Great class; I feel ill-equipped to make a strong legal argument. But generally speaking, to place this man on house arrest for such an absurdly long period of time, bankrupt him, rid him of his capacity to provide for his family, and strip him of the ability to practice law on account of the opinion of one judge all feels terribly unjust.
I think the letter should not focus on whether there was fraud or corruption in the original trial since the evidence is not at all clear. I do think the letter should focus on how badly the court system has treated him, and how the trial under Kaplan had a lot of irregularities
First, Mr. Donziger's disbarment is truly inappropriate in this case. He is never been given a true review of the facts from the standpoint of a jury or the chance to present evidence as to why the judgment was well-supported and would have stood up in the U.S. court system as well. The civil RICO suit was brought by a private prosecutor at the suggestion of judge Kaplan after the prosecutor's office declined to pursue criminal or civil charges. Now he's not only paying for that judgment, but risking disbarment without a reconsideration of the underlying findings or a right to a jury trial to confirm these facts. If they are so glaringly true, then why not provide him his day in court. Second, he has been confined for over 14th months a due process violation even for those who have been charged of much more severe crimes. This demonstrates a larger disregard for his rights in this litigation. Third, his punishment for criminal contempt I believe that disbarring Mr. Donziger truly sets a dangerous precedent for chilling lawyers in providing a zealous defense to their clients. If we punish lawyers who are seeking to make a sea change in the human rights areas as soon as they make any progress everyone will be deterred from holding violating companies accountable.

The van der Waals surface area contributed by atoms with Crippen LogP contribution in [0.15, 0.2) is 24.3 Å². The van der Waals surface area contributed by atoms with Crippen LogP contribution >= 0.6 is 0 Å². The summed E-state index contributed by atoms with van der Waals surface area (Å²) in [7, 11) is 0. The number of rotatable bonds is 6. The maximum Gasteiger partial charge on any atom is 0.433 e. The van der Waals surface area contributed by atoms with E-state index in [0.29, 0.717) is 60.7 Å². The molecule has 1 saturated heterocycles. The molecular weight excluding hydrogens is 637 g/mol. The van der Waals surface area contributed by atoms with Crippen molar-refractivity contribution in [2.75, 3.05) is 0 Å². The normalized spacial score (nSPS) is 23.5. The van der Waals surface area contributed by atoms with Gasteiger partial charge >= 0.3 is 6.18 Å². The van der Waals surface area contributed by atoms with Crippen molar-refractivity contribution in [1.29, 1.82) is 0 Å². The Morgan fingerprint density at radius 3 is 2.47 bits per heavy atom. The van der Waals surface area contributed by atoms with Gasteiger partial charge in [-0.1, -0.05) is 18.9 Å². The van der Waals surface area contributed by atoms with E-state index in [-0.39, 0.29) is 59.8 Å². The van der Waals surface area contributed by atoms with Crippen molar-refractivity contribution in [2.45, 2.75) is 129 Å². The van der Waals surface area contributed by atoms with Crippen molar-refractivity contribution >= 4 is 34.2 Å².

I think that focusing on the injustice of the 14 month confinement is a bigger red flag than trying to hard to appeal to it being a horrible injustice to strip someone of their right to practice law. Even if it is a huge travesty to strip someone of their right to practice law, I think that even within our class, you see a range of how receptive people are to that where some people don’t see it as a huge deal. Whereas, I think everyone thinks the 14 months of confinement is ridiculous. So I would lean into that
Due to Donziger's failure to appeal and the principles of collateral estoppel, I think it best to avoid the legal arguments. Additionally, this letter (from what I understand) is not intended to restate the legal argument that has already been raised in his defense. It may be best to focus on the facts that are truly absurd--i.e. him being in house arrest for over a year, facing criminal contempt in a civil case, revocation of license, and facing over a billion dollars in damages. The consequences and broader stakes of the case seem to me to be compelling enough to invoke a grant of cert from the NY Court of Appeals. Finally, it would allow you to best leverage your personal relationship with Donziger, as your attestation to his character would likely bolster these specific claims.